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Tuesday, May 18, 1999
Tracing a profile of the new Japan
REGIME SHIFT: Comparative Dynamics of the Japanese Political Economy, by T.J. Pempel. Ithaca and London: Cornell University Press, 1998, 263 pp.
I'm confused. On the one hand, we're told Japan has undergone tumultuous change since the beginning of the '90s. The Liberal Democratic Party lost its 38-year-long hold on power, a world-beating economy continues to grind through a seemingly endless recession, unemployment has reached postwar highs, and the once-peerless bureaucracy has lost its shine. Its confidence shattered, the entire country seems to have lost its way.
But before I get comfortable with that idea, other observers peel away another layer of reality. They point out that the LDP is back in power, and the stage is set for economic recovery. Yes, unemployment is at record levels, but the much-hailed restructuring is no more than the usual cyclical retrenchment. And with the bureaucracy and other remnants of the old order fighting systemic reform, recovery will allow them to fend off any real threat to their grip on "the system."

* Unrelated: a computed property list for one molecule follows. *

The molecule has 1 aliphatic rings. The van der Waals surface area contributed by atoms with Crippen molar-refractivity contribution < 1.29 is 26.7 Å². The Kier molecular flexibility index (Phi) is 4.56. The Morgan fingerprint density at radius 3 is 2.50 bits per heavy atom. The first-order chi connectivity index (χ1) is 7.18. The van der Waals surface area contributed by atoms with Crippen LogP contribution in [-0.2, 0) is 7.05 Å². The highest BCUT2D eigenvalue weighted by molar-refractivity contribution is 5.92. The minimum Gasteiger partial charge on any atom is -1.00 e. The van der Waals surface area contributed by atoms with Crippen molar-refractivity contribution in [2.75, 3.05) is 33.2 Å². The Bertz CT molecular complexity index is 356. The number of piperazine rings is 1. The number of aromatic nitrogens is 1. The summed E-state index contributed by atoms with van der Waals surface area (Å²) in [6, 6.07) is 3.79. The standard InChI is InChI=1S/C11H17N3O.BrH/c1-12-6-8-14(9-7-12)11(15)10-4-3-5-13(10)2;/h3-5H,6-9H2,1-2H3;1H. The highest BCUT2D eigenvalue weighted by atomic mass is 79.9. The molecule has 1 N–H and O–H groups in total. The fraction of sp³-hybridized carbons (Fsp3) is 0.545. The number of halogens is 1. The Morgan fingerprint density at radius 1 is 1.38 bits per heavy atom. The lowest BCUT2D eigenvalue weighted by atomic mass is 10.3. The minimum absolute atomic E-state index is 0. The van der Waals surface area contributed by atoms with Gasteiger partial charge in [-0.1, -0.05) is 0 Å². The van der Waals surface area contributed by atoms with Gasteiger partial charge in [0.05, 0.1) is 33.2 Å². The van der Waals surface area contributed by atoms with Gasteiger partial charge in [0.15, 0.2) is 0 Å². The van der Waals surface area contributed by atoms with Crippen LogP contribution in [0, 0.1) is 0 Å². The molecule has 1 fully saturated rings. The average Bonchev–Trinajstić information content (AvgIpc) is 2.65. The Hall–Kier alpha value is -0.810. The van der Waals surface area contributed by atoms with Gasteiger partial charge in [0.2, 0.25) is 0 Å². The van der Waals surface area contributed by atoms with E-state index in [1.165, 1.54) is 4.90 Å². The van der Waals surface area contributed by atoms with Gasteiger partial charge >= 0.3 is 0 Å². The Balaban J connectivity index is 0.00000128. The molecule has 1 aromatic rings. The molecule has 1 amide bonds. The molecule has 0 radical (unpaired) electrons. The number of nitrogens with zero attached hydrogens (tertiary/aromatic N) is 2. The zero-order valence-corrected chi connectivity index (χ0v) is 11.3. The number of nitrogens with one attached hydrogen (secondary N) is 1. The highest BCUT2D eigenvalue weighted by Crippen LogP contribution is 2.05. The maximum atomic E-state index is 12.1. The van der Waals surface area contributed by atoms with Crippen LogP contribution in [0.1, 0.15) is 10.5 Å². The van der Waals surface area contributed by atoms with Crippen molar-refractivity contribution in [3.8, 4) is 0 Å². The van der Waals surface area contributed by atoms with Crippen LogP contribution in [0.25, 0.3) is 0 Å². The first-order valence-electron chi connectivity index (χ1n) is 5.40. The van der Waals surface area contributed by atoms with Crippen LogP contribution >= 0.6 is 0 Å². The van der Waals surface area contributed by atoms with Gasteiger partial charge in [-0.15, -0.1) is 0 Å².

T.J. Pempel, Boeing Professor of International Studies at the University of Washington, aims to set the record straight in "Regime Shift," his new study of the changes in Japan. As the title suggests, he belongs to the first school.
For Pempel, "despite continued LDP rule, consistently high economic growth and close ties to the United States, Japan's political economy underwent a series of sometimes dramatic alterations, particularly from the mid-1970s into the late 1980s, that fundamentally transformed key elements of the political economy and laid the groundwork for the dramatic transformations of the 1990s."
That sounds reasonable enough, but Pempel also hedges a tad. Rightly, he argues that "standards for a 'truly changed' Japan are implausibly out of touch with Japanese reality. . . . Change in Japan has typically been a matter of two steps forward and one step back."